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Balancing forces in three dimensions

  1. Oct 12, 2006 #1
    I am working on a lab assignment that is having us figure out an unknown force based on various given forces. All the 2-D problems I could do easily. Unfortunately, the last problem has thrown me for a loop as it deals with an actual setup in the lab room with forces in all 3 directions.

    Here is the actual text of the question:

    The unknown weight is now supported by three strings, each with their own spring balance. This time, using only a meter stick and trigonometry, solve for the value of the unknown weight. Label the known values.

    There was also a crude picture supplied with 3 lines going upward from a central point (one line vertical, the other two diagonal and up) each with (what I assume) to be a representation of a spring balance at the top. Where the 3 lines meet there is another line going down to a circle with a ? in it to represent the unknown weight.

    The actual set up in the lab matches this: 3 strings hung from 3 different poles with a spring balance at the top of each string; in the middle, hanging from all 3 strings is the unknown weight (although, comparing the sizes to other known weights in the lab, it looks to be 1050g, and so about 10.3 N).

    There is a problem though, all the problems we have done before have a) been in 2 dimensions and b) all the strings were hung from the same height. In the lab setup the strings are attached at different heights and the poles they are hung off of are not in a straight line. (The bases of the 3 poles form a right triangle with force 2 at the right corner.)

    By looking at the problem I assumed that we were supposed to measure the string lengths, so I did that, but I measured them all from an arbitrary height as if that was the 'ceiling'.

    Here are the values I came up with:

    F1 = 2.85 N, 42 cm
    F2 = 6.2 N, 34 cm
    F3 = 3.5 N, 56 cm

    The Newton values were obtained by just reading the spring balances (obviously).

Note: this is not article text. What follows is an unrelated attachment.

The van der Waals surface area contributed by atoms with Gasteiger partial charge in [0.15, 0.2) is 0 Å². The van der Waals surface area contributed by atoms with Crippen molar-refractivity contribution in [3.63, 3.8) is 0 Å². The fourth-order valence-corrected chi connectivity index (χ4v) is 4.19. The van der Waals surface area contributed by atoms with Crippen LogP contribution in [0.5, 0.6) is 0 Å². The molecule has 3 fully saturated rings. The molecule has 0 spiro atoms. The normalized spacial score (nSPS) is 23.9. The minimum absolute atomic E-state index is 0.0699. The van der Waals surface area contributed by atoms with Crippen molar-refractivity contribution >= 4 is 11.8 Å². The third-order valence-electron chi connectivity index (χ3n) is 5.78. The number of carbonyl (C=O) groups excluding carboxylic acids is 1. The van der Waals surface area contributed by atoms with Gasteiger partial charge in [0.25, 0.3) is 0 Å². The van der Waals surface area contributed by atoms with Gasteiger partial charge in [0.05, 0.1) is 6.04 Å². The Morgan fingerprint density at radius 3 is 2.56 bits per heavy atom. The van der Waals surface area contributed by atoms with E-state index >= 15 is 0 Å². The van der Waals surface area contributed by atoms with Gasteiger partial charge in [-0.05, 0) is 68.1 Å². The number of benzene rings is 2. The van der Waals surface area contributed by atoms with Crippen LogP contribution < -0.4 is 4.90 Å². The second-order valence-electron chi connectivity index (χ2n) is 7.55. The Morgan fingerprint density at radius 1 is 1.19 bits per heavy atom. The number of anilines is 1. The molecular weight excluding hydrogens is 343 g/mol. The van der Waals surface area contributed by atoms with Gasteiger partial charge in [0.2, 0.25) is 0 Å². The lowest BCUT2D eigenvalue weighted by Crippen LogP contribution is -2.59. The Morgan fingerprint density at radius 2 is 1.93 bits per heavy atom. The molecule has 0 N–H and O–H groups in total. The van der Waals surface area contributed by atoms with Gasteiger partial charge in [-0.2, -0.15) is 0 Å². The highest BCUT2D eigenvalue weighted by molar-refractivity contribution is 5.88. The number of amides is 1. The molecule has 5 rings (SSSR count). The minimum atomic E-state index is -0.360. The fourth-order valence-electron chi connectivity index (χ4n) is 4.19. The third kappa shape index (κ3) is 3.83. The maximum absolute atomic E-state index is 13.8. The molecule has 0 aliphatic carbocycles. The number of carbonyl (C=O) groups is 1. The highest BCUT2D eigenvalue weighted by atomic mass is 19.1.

Now, usually I don't have as much trouble on problems as I am having on this one, but it has been a decade since my trigonometry class in high school and I don't even know if I gathered enough data from the setup.

    So, that's my initial question: Have I collected enough data to solve this problem (within the constraints of what I am allowed to use: just a meter stick and trigonometry).

    If I do need more information, what information would that be? The lab manual/assignment we were given neither states nor implies that we need measurements other than the length of the strings, but I may be missing something important.

    I just don't want to bash my brain any more trying to figure out what to do if I don't even have enough information to solve the problem yet.

    Thanks.
     
  2. jcsd
  3. Oct 12, 2006 #2
    as long as you have all your angles and then the above lenghts/forces you should be able to do it. do you have a free body diagram of all the strings, angles, lengths, and forces.
     
  4. Oct 13, 2006 #3
    We are not allowed to measure the angles:

    The unknown weight is now supported by three strings, each with their own spring balance. This time, using only a meter stick and trigonometry, solve for the value of the unknown weight. Label the known values.

    If we were allowed to collect the angles I wouldn't be having any trouble.

    After pondering it a bit I think I do need more data, so I'm going to go back to the lab and measure the horizontal and vertical distances from the weight to each of the strings. Perhaps that will help.

    As for a free-body diagram, I don't have one yet, other than the crude one on the sheet, because the forces are in 3D and I'm not sure how to draw it. As I said, we have not had ANY 3D problems before this one.
     
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